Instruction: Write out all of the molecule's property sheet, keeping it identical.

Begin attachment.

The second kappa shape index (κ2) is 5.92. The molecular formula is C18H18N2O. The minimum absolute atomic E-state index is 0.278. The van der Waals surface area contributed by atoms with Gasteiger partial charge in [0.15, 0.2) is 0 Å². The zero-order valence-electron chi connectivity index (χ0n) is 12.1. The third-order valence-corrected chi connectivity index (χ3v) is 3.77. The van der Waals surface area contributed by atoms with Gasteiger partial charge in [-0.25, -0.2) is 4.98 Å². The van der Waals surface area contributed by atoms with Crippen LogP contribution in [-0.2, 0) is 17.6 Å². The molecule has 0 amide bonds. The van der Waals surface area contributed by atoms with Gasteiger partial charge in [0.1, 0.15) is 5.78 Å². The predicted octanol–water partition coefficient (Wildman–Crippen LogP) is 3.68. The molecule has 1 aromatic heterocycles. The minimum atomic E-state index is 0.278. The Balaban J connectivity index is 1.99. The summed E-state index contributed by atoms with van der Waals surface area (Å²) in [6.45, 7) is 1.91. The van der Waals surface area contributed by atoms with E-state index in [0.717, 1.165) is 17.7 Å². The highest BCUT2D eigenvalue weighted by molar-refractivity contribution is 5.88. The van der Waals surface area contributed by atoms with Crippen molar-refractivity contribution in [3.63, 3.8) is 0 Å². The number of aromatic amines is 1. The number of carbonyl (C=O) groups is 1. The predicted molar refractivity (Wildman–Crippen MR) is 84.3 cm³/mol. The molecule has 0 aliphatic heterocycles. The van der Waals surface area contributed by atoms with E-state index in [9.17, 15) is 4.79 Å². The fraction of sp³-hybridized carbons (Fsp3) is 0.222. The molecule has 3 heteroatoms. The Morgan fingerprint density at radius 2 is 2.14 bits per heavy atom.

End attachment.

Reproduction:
The second kappa shape index (κ2) is 5.92. The molecular formula is C18H18N2O. The minimum absolute atomic E-state index is 0.278. The van der Waals surface area contributed by atoms with Gasteiger partial charge in [0.15, 0.2) is 0 Å². The zero-order valence-electron chi connectivity index (χ0n) is 12.1. The third-order valence-corrected chi connectivity index (χ3v) is 3.77. The van der Waals surface area contributed by atoms with Gasteiger partial charge in [-0.25, -0.2) is 4.98 Å². The van der Waals surface area contributed by atoms with Crippen LogP contribution in [-0.2, 0) is 17.6 Å². The molecule has 0 amide bonds. The van der Waals surface area contributed by atoms with Gasteiger partial charge in [0.1, 0.15) is 5.78 Å². The predicted octanol–water partition coefficient (Wildman–Crippen LogP) is 3.68. The molecule has 1 aromatic heterocycles. The minimum atomic E-state index is 0.278. The Balaban J connectivity index is 1.99. The summed E-state index contributed by atoms with van der Waals surface area (Å²) in [6.45, 7) is 1.91. The van der Waals surface area contributed by atoms with E-state index in [0.717, 1.165) is 17.7 Å². The highest BCUT2D eigenvalue weighted by molar-refractivity contribution is 5.88. The van der Waals surface area contributed by atoms with Crippen molar-refractivity contribution in [3.63, 3.8) is 0 Å². The number of aromatic amines is 1. The number of carbonyl (C=O) groups is 1. The predicted molar refractivity (Wildman–Crippen MR) is 84.3 cm³/mol. The molecule has 0 aliphatic heterocycles. The van der Waals surface area contributed by atoms with E-state index in [9.17, 15) is 4.79 Å². The fraction of sp³-hybridized carbons (Fsp3) is 0.222. The molecule has 3 heteroatoms. The Morgan fingerprint density at radius 2 is 2.14 bits per heavy atom.